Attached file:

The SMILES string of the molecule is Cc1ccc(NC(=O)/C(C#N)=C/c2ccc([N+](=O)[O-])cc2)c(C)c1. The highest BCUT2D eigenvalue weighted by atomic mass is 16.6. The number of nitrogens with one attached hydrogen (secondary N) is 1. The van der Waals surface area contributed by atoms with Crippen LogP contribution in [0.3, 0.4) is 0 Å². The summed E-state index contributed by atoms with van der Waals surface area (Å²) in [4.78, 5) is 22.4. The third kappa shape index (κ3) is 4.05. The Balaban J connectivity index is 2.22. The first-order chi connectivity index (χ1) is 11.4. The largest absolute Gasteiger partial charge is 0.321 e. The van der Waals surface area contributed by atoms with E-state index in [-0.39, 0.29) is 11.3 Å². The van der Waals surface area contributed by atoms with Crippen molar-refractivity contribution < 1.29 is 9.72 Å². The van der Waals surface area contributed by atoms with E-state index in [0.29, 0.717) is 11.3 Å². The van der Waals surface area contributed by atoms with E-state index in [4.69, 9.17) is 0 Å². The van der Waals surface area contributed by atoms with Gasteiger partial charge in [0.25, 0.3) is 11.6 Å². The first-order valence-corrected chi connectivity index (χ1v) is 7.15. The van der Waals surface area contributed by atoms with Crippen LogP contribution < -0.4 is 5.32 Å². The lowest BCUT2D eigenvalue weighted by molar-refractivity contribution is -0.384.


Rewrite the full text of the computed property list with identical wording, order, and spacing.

The SMILES string of the molecule is Cc1ccc(NC(=O)/C(C#N)=C/c2ccc([N+](=O)[O-])cc2)c(C)c1. The highest BCUT2D eigenvalue weighted by atomic mass is 16.6. The number of nitrogens with one attached hydrogen (secondary N) is 1. The van der Waals surface area contributed by atoms with Crippen LogP contribution in [0.3, 0.4) is 0 Å². The summed E-state index contributed by atoms with van der Waals surface area (Å²) in [4.78, 5) is 22.4. The third kappa shape index (κ3) is 4.05. The Balaban J connectivity index is 2.22. The first-order chi connectivity index (χ1) is 11.4. The largest absolute Gasteiger partial charge is 0.321 e. The van der Waals surface area contributed by atoms with E-state index in [-0.39, 0.29) is 11.3 Å². The van der Waals surface area contributed by atoms with Crippen molar-refractivity contribution < 1.29 is 9.72 Å². The van der Waals surface area contributed by atoms with E-state index in [0.29, 0.717) is 11.3 Å². The van der Waals surface area contributed by atoms with E-state index in [4.69, 9.17) is 0 Å². The van der Waals surface area contributed by atoms with Gasteiger partial charge in [0.25, 0.3) is 11.6 Å². The first-order valence-corrected chi connectivity index (χ1v) is 7.15. The van der Waals surface area contributed by atoms with Crippen LogP contribution < -0.4 is 5.32 Å². The lowest BCUT2D eigenvalue weighted by molar-refractivity contribution is -0.384.